Filling biogas dome

cow dung, cooking and karma

Blog – 11 April 2018

Climate change is one of the biggest challenges of the moment. Fortunately we can do something about this, but we have to take action now!

Your company can reduce CO₂ emissions and compensate for the remaining emissions with projects that invest in cleaner cooking methods. FairClimateFund invests in two projects in India: a biogas project and a project which distributes efficient cookstoves. The projects offer many advantages. CO₂ emissions are significantly reduced and less smoke is created, meaning that indoor living environments are improved. There is 70% -100% less wood consumption, which protects forest areas. Also, women can spend less time cooking and gathering wood.

On Saturday afternoon we drive from the headquarters of our other local partner ADATS to Bagepalli, a small village in the Kolar district. The land is arid and dry with gigantic boulders that seem to have been randomly placed in the landscape. On the narrow road, our driver must regularly turn to oxen pulling wooden carts. You seem to go back here in time. We regularly drive past bright green rice fields that form a beautiful contrast with the rest of the landscape.

Arriving in Bagepalli we are invited to see how people use the biogas installations which are installed here through a collaboration between ADATS, BCS and FairClimateFund. Biogas plants are in-ground masonry tanks with cow dung and other organic waste. The methane gas that is released over time runs to the house via an above-ground hose and is connected to a gas appliance.

At one of the households a demonstration is given how the stove works and we are offered hot Chai tea. The lady of the house, Annasayama, says: "The big advantage is that we do not have to walk that far for firewood. I also suffer less from my eyes and I cough less. In addition, the walls of the house remain beautifully white and the pots clean. I do not have to clean that much anymore! "She proudly shows us the installation outside and of course the cows that produce the manure. She stirs for a moment through the 'slurry', the residual product that comes out of the biogas plant after the gasification process. According to Annasayama this 'slurry' is perfect to fertilize the land with, because it is nicely smooth and liquid and gives a better harvest.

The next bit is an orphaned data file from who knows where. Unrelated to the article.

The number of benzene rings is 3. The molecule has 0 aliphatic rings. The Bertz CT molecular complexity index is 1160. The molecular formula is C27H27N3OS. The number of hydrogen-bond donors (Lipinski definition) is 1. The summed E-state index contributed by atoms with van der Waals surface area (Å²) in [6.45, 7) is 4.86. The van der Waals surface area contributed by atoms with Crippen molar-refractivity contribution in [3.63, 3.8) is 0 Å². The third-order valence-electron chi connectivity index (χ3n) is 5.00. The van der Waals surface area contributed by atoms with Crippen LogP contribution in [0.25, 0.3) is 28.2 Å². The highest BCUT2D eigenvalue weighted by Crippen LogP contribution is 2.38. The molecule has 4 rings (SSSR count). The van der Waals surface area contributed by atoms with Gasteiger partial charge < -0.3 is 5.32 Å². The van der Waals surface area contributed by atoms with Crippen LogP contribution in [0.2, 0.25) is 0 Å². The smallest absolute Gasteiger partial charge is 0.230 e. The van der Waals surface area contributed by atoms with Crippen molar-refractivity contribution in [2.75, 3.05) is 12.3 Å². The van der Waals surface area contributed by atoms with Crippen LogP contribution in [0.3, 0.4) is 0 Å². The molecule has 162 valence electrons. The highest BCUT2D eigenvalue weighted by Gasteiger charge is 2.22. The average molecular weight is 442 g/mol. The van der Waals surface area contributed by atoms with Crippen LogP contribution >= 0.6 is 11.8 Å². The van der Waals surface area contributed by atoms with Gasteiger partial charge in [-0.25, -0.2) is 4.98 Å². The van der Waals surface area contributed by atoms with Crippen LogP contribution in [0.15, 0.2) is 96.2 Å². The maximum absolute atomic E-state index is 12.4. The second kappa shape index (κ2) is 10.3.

In the next village we look at a number of other installations and soon all curious villagers come to see what is going on. After the inspection of the installations, we are sitting together in the village with the users of the installations. Between them a number of biogas workers. These women are responsible for monitoring the installations in their village and neighboring villages and they can carry out small maintenance and repairs. Rajama is a proud biogas worker and says that her work has gained more respect from the other people in the village. Women meet monthly and talk about the biogas plants, but also about all kinds of other things. We hear a story about a woman who was being abused at home. The other women went to her house together and made it clear to the man that this needed to stop. This proved to be very effective.

The next day we are again invited to a family to drink Chai tea. We get into conversation and we wonder if the family understands why we are here. Why do we invest in clean cooking here? It is clear that they understand that less smoke is better for their health and the environment. But is clean cooking only about CO₂ savings and health? Of course that is important, but there is more. Because women actively participate in the projects, they learn a lot and become more empowered. They gain more self-confidence, respect and increase their status. This is a fundamental change that leads to stronger communities. That is an essential step towards sustainable change. The lady of the house says that she thinks it is special that there are people in her house that she normally only sees in films and she likes it that we help each other. Everything is connected, because what we do on one side of the world has an effect on the other side and vice versa. I think that is also very special. Karma flashes through my though the idea that good deeds have good consequences and vice versa. Perhaps that is the answer to the increasing challenges of a changing climate.

Gert Crielaard, Fund Manager

FairClimateFund always takes the CO₂ footprint of its journeys into account as much as possible. We visit our projects at most once a year to discuss the progress with our local partners. We always compensate our (project) trips with our Fair Trade Carbon Credits.

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